Seen on the Classicists list:

‘Classics in extremis’
Durham University, July 6th-7th 2014

This conference aims to examine some of the most unexpected, most
hard-fought, and (potentially) most revealing acts of classical reception:
it will ask how the reception of the ancient world changes – and what the
classical looks like – when it is under strain. Current debates in classical
reception studies are increasingly focused on less assured and comfortable
engagements with the past. Bringing together scholars with a variety of
interests, this conference aims to move the debate beyond the specific case
studies emerging in the field and to encourage the broader development of
fresh methodologies and perspectives in thinking about the ‘classical’ as a
troubled space – a space in which fraught and remarkable claims have been
made upon the ancient world.

For registration information, please contact Edmund Richardson
(edmund.richardson AT durham.ac.uk).

Sunday July 6th

1.00pm–1.30pm Registration

1.30pm–1.40pm Welcome

1.40pm–3.30pm Panel 1
Jennifer Ingleheart (Durham), ‘High culture in low company? The reception of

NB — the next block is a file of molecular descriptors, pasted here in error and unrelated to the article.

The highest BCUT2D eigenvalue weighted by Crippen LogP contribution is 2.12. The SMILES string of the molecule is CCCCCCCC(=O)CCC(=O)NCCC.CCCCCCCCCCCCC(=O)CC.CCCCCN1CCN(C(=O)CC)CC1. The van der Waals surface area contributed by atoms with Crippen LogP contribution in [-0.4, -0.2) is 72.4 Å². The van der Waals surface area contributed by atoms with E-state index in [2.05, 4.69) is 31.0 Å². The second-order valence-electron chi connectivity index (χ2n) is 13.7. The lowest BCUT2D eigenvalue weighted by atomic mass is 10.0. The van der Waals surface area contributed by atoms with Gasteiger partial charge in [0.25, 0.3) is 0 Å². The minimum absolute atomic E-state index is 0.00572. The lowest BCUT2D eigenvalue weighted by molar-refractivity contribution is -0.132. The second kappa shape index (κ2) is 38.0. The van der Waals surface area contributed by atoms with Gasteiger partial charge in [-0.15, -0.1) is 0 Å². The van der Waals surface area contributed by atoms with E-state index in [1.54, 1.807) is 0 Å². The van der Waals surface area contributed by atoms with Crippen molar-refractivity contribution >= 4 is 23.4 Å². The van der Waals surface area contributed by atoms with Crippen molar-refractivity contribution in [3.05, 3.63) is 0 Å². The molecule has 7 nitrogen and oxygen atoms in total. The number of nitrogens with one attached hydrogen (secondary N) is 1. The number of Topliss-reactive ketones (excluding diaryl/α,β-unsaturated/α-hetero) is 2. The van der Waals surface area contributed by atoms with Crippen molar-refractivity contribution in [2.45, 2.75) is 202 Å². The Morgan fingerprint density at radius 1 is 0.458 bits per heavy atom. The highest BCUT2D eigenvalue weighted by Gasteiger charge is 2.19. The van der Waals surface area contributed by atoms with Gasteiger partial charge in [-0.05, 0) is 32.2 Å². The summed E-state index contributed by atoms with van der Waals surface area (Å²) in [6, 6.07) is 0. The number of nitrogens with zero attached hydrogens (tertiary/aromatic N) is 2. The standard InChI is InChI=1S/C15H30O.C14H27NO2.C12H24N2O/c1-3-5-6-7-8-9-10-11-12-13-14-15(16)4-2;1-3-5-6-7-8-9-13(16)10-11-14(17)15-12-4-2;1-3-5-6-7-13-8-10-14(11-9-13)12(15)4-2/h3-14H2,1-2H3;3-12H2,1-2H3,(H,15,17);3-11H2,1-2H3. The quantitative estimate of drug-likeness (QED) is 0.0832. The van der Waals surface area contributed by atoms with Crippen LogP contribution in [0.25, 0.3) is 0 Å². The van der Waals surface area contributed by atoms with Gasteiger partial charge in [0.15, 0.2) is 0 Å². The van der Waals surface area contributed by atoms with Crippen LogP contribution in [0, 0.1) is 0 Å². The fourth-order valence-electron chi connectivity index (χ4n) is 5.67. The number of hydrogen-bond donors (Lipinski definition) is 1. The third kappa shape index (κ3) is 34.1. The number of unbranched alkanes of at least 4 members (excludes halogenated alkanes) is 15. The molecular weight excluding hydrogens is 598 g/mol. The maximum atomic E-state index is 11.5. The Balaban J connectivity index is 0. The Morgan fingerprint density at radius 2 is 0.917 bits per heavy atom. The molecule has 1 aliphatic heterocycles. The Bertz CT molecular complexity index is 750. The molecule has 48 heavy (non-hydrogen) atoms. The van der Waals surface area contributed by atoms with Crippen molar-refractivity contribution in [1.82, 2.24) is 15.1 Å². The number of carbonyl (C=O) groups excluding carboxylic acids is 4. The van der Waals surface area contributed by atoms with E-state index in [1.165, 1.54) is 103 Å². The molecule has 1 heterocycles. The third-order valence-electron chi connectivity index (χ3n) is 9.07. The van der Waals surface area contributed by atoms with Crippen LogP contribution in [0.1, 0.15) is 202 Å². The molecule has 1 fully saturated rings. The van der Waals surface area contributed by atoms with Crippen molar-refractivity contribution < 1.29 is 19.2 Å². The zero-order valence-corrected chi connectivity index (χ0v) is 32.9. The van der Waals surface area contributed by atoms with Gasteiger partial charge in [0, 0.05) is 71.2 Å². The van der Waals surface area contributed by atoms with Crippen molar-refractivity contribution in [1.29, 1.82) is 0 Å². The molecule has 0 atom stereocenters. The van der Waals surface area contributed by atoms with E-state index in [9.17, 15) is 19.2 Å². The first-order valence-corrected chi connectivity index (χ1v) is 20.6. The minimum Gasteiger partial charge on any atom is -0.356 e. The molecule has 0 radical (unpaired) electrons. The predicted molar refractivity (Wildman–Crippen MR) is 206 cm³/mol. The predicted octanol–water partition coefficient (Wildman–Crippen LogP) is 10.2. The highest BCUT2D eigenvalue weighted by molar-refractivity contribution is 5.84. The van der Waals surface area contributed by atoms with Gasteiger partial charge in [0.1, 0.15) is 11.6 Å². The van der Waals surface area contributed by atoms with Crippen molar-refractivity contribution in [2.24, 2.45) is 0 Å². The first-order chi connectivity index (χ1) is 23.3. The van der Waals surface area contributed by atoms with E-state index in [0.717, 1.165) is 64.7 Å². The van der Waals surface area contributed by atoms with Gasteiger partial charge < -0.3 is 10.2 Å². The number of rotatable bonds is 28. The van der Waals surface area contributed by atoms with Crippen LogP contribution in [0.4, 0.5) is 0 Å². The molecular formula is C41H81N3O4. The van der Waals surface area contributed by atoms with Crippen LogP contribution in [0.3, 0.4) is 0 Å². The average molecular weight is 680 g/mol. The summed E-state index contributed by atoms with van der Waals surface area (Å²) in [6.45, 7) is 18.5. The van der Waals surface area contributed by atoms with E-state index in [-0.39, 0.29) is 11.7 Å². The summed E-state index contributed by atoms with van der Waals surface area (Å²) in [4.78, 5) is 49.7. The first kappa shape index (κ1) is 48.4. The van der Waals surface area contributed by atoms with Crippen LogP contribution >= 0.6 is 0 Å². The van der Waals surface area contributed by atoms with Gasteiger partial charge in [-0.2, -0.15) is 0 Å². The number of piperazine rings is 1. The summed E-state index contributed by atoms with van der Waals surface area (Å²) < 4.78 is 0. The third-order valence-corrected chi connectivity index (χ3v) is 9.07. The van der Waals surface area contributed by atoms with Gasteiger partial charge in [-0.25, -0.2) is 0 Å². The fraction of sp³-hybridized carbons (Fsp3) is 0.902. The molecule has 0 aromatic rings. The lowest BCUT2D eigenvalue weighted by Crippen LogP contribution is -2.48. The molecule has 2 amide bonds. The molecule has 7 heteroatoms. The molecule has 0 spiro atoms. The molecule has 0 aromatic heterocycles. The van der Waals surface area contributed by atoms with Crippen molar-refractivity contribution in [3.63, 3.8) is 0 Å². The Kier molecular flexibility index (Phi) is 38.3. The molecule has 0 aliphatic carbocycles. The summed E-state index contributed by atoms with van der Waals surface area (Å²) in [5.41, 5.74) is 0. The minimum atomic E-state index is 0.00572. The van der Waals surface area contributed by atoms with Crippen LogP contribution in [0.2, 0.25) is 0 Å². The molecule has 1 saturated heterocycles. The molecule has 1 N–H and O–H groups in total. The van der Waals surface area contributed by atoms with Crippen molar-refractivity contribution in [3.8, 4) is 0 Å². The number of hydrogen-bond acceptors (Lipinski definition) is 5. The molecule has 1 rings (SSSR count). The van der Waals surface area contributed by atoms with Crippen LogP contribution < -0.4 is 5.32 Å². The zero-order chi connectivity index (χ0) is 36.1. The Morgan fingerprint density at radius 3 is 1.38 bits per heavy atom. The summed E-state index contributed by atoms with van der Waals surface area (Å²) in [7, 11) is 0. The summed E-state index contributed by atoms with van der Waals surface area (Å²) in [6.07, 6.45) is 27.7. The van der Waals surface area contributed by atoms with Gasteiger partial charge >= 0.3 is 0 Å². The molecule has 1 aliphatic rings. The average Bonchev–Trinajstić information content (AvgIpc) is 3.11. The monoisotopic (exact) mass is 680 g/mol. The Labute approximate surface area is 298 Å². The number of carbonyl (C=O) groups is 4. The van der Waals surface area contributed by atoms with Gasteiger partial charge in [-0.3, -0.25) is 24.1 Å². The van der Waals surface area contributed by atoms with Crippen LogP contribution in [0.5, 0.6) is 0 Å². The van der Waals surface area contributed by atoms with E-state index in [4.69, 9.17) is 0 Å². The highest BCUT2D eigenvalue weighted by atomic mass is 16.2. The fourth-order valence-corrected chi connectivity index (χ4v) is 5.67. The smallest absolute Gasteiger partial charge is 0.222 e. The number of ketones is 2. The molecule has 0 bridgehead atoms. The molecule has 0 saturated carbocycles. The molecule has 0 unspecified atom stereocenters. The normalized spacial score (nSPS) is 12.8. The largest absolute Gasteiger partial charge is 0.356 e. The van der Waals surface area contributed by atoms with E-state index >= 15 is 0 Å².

ancient ‘homosexuality’ in the pornographic The Sins of the Cities of the
Plain.’

Edith Hall & Henry Stead (King’s College London), ‘Classics down the
mineshaft’ (paper delivered by Henry Stead).

3.30pm–3.50pm Coffee

3.50pm–5.40pm Panel 2
Barbara Goff (Reading), ‘Greek Art on Brick Row: coming to the Classics via
the WEA.’

Stefani Dixon (Berkeley) & Djesika Ilèn Watson, ‘Per Tot Discrimina Rerum:
Classical Pedagogy by/for Urban Students Experiencing Crisis and Poverty.’

5.40pm–6.00pm Coffee

6.00pm–7.00pm Keynote
Constanze Güthenke (Princeton), ‘“The Blossoming of Doctor Dryasdust”: Basil Gildersleeve in Germany.’

8.30pm Conference Dinner

Monday July 7th

9.00am–10.50am Panel 3
Thomas E. Jenkins (Trinity), ‘Extreme metaphor: American Receptions of the
Ancient World after 9/11.’

Luke Richardson (University College London), ‘“And over our heads the hollow seas closed up”: Primo Levi and Reading the Odyssey after Auschwitz.’

10.50am–11.10am Coffee

11.10am–1.00pm Panel 4
Jennifer Wallace (Cambridge), ‘Picturing the Greeks: Photography, Performance and Julia Margaret Cameron.’

Amanda Klause (Princeton), ‘Daphnis Transformed: Virgilian Pastoral,
Lucretian Materialism, and Aphra Behn’s Politics of Translation.’

1.00pm–1.50pm Lunch

1.50pm–3.40pm Panel 5
Davina Benstead-Cross (St Andrews), ‘Voyaging into the past: Pacific
Exploration and Classical Reception in the late eighteenth century.’

Rosa Andújar (University College London), ‘Tragedy and Revolucíon: Adapting Greek drama in Fidel’s Cuba.’

3.40pm–4.00pm Coffee

4.00pm–5.30pm Keynote & Plenary. Chair: Barbara Graziosi (Durham).
Simon Goldhill (Cambridge), ‘How to Bring Down the Church? Or: on coming to Durham, these days.’

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